We keep hearing about how bad the economy still is, and that any sign that it is improving is to be questioned sternly or completely ignored.
Enter, Tampa's Chart House restaurant.
Until recently, this prime piece of real estate, bordered on one side by Tampa Bay and the other by hotels full of tourists and business travelers, was the home of the local outpost of Landry's Seafood House, a mid price point restaurant with a Gulf Coast theme and menu. But corporate decisionmakers decided it was time to change over to one of its other concept brands — the Landry's empire has more than two dozen — and switched to its luxe seafood marquee, Chart House, in early September.
The decor got classier, the view of the bay remained exactly as stunning, the menu became more refined and the prices went up to match. Despite the doldrums, that equation added up to big crowds on the nights we visited. Maybe the expense account is making a comeback?
There are several ways that the bar is set for a restaurant, but a key determinant is prices. Every plate we got at Chart House was good, attractively presented food. But its prices dictate that they better be.
The menu is extensive and seafood-centric, though many of the options seem variations of a theme. Among the signature dishes, there are eight fish, and four of them are served topped with crab. We tried the dynamite grouper ($35.99), which has the star fish encrusted with crab, then baked under a glacage, or glaze, of egg white, cream cheese and the Thai hot sauce called sriracha. The sriracha gives it the "dynamite" kick. The cream cheese surprised me — I asked the waiter to repeat it three times — but it was just there for the body of the sauce. The sriracha was the defining component.
Move on to the snapper Hemingway ($32.99) and you get the fish crusted in Parmesan and topped with crab. Both are perfectly fine dishes. But there are also sea bass and swordfish dishes topped with crab. Just seems curious.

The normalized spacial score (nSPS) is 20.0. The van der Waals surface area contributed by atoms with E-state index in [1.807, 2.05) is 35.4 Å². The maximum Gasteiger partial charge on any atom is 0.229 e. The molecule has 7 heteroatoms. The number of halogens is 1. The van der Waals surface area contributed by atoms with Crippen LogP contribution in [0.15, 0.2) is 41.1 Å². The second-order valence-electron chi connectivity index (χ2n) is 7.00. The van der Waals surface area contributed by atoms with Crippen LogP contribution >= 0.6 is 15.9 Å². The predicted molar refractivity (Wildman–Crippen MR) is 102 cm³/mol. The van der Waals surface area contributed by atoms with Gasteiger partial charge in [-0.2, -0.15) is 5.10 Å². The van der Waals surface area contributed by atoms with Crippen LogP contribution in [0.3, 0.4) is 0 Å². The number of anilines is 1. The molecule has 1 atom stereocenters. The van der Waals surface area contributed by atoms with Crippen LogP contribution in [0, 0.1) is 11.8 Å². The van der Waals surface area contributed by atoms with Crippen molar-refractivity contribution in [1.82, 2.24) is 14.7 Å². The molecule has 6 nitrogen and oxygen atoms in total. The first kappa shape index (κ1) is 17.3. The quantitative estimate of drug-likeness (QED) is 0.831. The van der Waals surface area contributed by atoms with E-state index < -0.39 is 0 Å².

The best of our entrees was the pan-seared scallops ($29.99). Four nicely browned scallops, each on its own perch of saffron risotto and sauces with ginger soy and wasabi cream. The shellfish were plump, soft and moist, and the risotto a perfect accompaniment. And the short ribs ($22.99) carried the flavors of their braise and the cabernet demi glace very well.
The entree prices are steep, but the appetizers come in substantial serving sizes, so a reasonable plan of attack might be to get a table out on the deck — there were manatee sightings on one visit — order a cocktail and share a couple of starters. The East Meets West tuna ($15.99) included the fish as a spicy tartare and seared slices. Plantain strips are there to scoop up the tartare, which is seasoned with wasabi cream, and the slices are garnished with avocado and a spicy kimchee slaw, so each half of the plate has its own East-West theme. Pair that with a chopped salad ($6.99), and you would have a reasonable dinner.
The lobster and shrimp spring rolls ($12.99) had some structural problems, with the rice paper wrapper loosely holding the meat and vegetables together. Adding lobster to the shrimp made for a decadent roll, but the citrus-chili dipping sauce had to be spooned on. Dipping would have caused complete fallout.
When we get to soup weather, the clam chowder ($6.99) and the lobster bisque ($8.99) are each large servings, rich and full of meat. Each is heavy for a starter, so plan to share.
The bar features a long list of martinis and other cocktails. The pomegranate mojito ($8) was vibrant with fruit and mint, while a strawberry-basil caipirinha ($10) was much more subtle, the cachaca, the Brazilian spirit, the clear star.
The menu says the mud pie ($7.99) is "famous" and hot chocolate lava cake ($10.99) is a "signature." Both were fine, but you've had them or something very similar before. Try the apple-dried cherry crisp ($6.99) instead.
Jim Webster can be reached at firstname.lastname@example.org or (727) 893-8746. He dines anonymously and unannounced. The Times pays all expenses. Advertising has nothing to do with selection for review or the assessment.